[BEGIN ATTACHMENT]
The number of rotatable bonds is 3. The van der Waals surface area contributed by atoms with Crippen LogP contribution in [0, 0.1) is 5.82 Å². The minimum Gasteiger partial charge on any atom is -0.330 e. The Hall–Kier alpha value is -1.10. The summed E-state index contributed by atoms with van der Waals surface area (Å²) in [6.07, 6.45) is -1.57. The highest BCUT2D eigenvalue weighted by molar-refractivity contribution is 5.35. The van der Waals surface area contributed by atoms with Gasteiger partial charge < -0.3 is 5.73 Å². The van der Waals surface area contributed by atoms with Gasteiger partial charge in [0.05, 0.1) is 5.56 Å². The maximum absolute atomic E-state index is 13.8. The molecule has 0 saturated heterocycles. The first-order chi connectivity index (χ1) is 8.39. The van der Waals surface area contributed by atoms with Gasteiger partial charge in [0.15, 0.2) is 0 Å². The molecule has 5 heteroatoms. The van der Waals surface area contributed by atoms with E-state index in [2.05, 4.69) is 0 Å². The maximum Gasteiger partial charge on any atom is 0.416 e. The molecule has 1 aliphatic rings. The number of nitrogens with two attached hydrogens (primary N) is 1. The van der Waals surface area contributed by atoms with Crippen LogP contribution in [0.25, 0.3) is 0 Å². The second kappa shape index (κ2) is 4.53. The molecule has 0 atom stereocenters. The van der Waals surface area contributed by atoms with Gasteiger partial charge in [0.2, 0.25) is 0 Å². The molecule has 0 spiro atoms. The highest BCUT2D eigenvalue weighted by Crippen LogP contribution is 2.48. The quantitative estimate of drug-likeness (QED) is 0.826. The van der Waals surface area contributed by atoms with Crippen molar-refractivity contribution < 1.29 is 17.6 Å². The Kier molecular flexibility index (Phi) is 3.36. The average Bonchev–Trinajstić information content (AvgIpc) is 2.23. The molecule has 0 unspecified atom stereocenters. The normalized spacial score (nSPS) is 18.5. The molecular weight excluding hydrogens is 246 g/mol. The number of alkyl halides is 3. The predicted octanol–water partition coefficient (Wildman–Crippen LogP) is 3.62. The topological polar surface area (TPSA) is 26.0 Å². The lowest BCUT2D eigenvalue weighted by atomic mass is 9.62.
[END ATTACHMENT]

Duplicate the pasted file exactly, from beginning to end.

The number of rotatable bonds is 3. The van der Waals surface area contributed by atoms with Crippen LogP contribution in [0, 0.1) is 5.82 Å². The minimum Gasteiger partial charge on any atom is -0.330 e. The Hall–Kier alpha value is -1.10. The summed E-state index contributed by atoms with van der Waals surface area (Å²) in [6.07, 6.45) is -1.57. The highest BCUT2D eigenvalue weighted by molar-refractivity contribution is 5.35. The van der Waals surface area contributed by atoms with Gasteiger partial charge < -0.3 is 5.73 Å². The van der Waals surface area contributed by atoms with Gasteiger partial charge in [0.05, 0.1) is 5.56 Å². The maximum absolute atomic E-state index is 13.8. The molecule has 0 saturated heterocycles. The first-order chi connectivity index (χ1) is 8.39. The van der Waals surface area contributed by atoms with Gasteiger partial charge in [0.15, 0.2) is 0 Å². The molecule has 5 heteroatoms. The van der Waals surface area contributed by atoms with E-state index in [2.05, 4.69) is 0 Å². The maximum Gasteiger partial charge on any atom is 0.416 e. The molecule has 1 aliphatic rings. The number of nitrogens with two attached hydrogens (primary N) is 1. The van der Waals surface area contributed by atoms with Crippen LogP contribution in [0.25, 0.3) is 0 Å². The second kappa shape index (κ2) is 4.53. The molecule has 0 atom stereocenters. The van der Waals surface area contributed by atoms with Gasteiger partial charge in [0.2, 0.25) is 0 Å². The molecule has 0 spiro atoms. The highest BCUT2D eigenvalue weighted by Crippen LogP contribution is 2.48. The quantitative estimate of drug-likeness (QED) is 0.826. The van der Waals surface area contributed by atoms with Crippen molar-refractivity contribution < 1.29 is 17.6 Å². The Kier molecular flexibility index (Phi) is 3.36. The average Bonchev–Trinajstić information content (AvgIpc) is 2.23. The molecule has 0 unspecified atom stereocenters. The normalized spacial score (nSPS) is 18.5. The molecular weight excluding hydrogens is 246 g/mol. The number of alkyl halides is 3. The predicted octanol–water partition coefficient (Wildman–Crippen LogP) is 3.62. The topological polar surface area (TPSA) is 26.0 Å². The lowest BCUT2D eigenvalue weighted by atomic mass is 9.62.